Part of the reason entrepreneurship has developed such a sexy reputation in the past few years is its sheer speed.
In contrast to the sluggish world of big-business bureacracy, young companies that become media darlings--think Facebook and Instagram--are celebrated for the breakneck pace of their growth. Personal feats of superhuman dedication are reported with wide-eyed amazement (here's Marissa Mayer on her 130-hour weeks at a young Google).
Clearly, this approach works for some businesses and some entrepreneur personality types, but not every company subscribes to this ethos of a headlong race for success. McDonald's and its fast food kin have been wildly successful in their way, but in their shadow has grown up an alternate approach to eating--local produce, seasonal ingredients, artisanal care. You've probably heard of this "slow food" movement.
Now meet "slow business."
Recently, a handful of entrepreneurs have explained publically why they take a slower, more deliberate approach to building their businesses, prizing long-term stability over quick gains. Here's Jason Fried, founder of 37signals, for example, telling a Fast Company reporter (yes, it's a little bit ironic) why he's grown his highly successful company at a slower pace than its maximum potential:
We're about being in business for the long haul and keeping the team together over the long haul. I would never trade a short-term burst for a long-term decline in morale. That happens a lot in the tech business: They burn people out and get someone else. I like the people who work here too much. I don't want them to burn out. Lots of startups burn people out with 60, 70, 80 hours of work per week. They know that both the people or the company will flame out or be bought or whatever, and they don't care, they just burn their resources. It's like drilling for as much oil as you possibly can. You can look at people the same way.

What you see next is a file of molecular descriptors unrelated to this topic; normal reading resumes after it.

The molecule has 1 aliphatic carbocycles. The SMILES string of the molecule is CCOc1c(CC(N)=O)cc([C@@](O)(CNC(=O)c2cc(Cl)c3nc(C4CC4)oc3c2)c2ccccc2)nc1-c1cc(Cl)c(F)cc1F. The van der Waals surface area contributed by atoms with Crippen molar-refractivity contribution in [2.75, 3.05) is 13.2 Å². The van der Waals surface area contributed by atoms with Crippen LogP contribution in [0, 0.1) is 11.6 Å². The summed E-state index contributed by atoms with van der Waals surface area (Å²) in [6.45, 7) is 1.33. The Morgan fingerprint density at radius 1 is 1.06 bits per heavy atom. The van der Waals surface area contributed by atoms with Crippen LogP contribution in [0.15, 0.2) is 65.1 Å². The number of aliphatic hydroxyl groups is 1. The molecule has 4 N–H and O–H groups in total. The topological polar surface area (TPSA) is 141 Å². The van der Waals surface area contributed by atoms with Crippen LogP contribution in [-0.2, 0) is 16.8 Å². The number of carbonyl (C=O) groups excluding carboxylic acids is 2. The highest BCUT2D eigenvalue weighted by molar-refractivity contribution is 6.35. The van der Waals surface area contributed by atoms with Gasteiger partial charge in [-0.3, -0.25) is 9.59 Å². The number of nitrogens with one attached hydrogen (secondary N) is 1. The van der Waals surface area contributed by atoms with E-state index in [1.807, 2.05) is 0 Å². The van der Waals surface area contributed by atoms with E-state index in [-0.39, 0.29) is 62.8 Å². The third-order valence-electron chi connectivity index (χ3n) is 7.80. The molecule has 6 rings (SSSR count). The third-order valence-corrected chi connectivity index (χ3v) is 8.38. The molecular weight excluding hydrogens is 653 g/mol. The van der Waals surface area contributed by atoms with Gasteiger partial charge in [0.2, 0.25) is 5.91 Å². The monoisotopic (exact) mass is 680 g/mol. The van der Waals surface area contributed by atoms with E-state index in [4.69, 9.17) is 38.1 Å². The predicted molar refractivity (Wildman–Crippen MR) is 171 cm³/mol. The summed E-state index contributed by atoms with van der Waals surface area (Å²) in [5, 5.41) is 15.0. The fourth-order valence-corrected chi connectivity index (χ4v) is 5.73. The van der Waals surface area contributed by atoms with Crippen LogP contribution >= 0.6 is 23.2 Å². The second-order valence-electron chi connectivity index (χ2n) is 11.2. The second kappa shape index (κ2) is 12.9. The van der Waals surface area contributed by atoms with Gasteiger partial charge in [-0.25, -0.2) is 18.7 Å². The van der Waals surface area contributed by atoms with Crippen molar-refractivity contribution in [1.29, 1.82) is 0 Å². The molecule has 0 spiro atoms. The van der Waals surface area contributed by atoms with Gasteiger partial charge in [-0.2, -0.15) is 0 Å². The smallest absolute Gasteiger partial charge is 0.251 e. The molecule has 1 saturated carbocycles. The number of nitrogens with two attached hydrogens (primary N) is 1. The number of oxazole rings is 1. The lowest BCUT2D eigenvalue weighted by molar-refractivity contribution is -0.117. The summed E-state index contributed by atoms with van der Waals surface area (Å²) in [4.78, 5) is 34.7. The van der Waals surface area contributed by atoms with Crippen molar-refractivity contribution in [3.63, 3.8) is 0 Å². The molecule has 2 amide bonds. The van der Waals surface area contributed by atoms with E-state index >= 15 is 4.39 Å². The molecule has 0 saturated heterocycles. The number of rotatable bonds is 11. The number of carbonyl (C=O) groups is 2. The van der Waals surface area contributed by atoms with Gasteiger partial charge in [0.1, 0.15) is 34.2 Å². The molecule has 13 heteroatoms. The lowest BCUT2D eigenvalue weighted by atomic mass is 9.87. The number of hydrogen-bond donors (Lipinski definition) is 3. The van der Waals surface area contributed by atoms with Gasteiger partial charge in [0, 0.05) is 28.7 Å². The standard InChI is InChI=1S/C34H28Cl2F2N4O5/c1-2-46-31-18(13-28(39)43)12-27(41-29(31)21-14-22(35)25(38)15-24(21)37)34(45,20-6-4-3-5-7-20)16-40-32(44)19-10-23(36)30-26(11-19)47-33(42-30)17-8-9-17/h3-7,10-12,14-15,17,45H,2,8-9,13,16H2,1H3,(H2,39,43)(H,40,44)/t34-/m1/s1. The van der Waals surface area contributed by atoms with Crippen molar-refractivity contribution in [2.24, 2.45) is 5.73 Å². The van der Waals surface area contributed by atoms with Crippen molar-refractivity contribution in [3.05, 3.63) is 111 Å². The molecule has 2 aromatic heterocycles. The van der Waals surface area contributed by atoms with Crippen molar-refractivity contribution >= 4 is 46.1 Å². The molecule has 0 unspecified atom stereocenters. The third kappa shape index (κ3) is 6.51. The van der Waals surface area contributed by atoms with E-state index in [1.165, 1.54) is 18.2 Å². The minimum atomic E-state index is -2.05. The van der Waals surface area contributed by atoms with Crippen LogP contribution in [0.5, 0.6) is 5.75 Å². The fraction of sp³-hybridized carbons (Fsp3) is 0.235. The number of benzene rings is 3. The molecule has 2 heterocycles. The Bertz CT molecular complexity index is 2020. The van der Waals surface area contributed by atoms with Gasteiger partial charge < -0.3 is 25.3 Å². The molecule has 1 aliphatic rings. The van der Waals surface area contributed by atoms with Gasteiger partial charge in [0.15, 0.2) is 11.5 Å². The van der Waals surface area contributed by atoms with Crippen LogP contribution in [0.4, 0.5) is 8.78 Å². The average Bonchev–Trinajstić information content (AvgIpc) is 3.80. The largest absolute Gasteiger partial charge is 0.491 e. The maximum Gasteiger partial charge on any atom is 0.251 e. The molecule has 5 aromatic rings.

So you think there's a slash-and-burn mentality in the tech world?
For sure. I think there's a lot of lottery-playing going on right now. Companies staffing up, raising a bunch of money, hiring a bunch of people, and burning them out in the hopes that they'll hit the lottery.
Our magazine is called Fast Company, but it sounds like you want to build a slow company.
I'm a fan of growing slowly, carefully, methodically, of not getting big just for the sake of getting big. I think that rapid growth is typically of symptom of... there's a sickness there. There's a great quote by a guy named Ricardo Semler, author of the book Maverick. He said that only two things grow for the sake of growth: businesses and tumors. We have 35 employees at 37signals. We could have hundreds of employees if we wanted to--our revenues and profits support that--but I think we'd be worse off.
Fried has many more interesting things to say in the interview, including why his cleaning lady is his business model, but he's not the only one coming out in favor of a slower pace of entrepreneurship. Forbes also recently profiled a daily deals site called Steals.com, giving the piece a telling title: "The Tortoise Is Still Right: Slow and Steady Can Win the Race." Rather than growth big fast like Groupon, Steals.com has taken a steadier approach, according to Forbes, and it appears to be working:
Instead of bombarding potential customers with lots of deals every day, each site only offers two deals a day, products are in stock with same-day shipping, and products are highlighted in a way that showcases their boutique-quality.
Importantly Steals.com has built a community of people who come to the site on a regular basis. Merchants who sell their products via Steals.com have become real fans of this approach. Oh, yeah, Steals.com was also profitable very early on.
Of course, with only 74 employees, Steals.com is a much smaller company than the 10,000-employee Groupon. Steals.com started with a mere $5,000 investment from Francis while Groupon got nearly a billion in just one round of financing… Hindsight is 20/20. It looks like the planned slower-growth model of Steals.com versus the hyper-growth model of Groupon and others may be the right model.
Building fast for both these companies seems to equate with constructing a shaky, less attractive structure, and one that takes an unacceptable toll on the humans doing the building. Sacrificing some speed for a healthier outlook long-term makes sense for them.
Might also make sense for you and your business?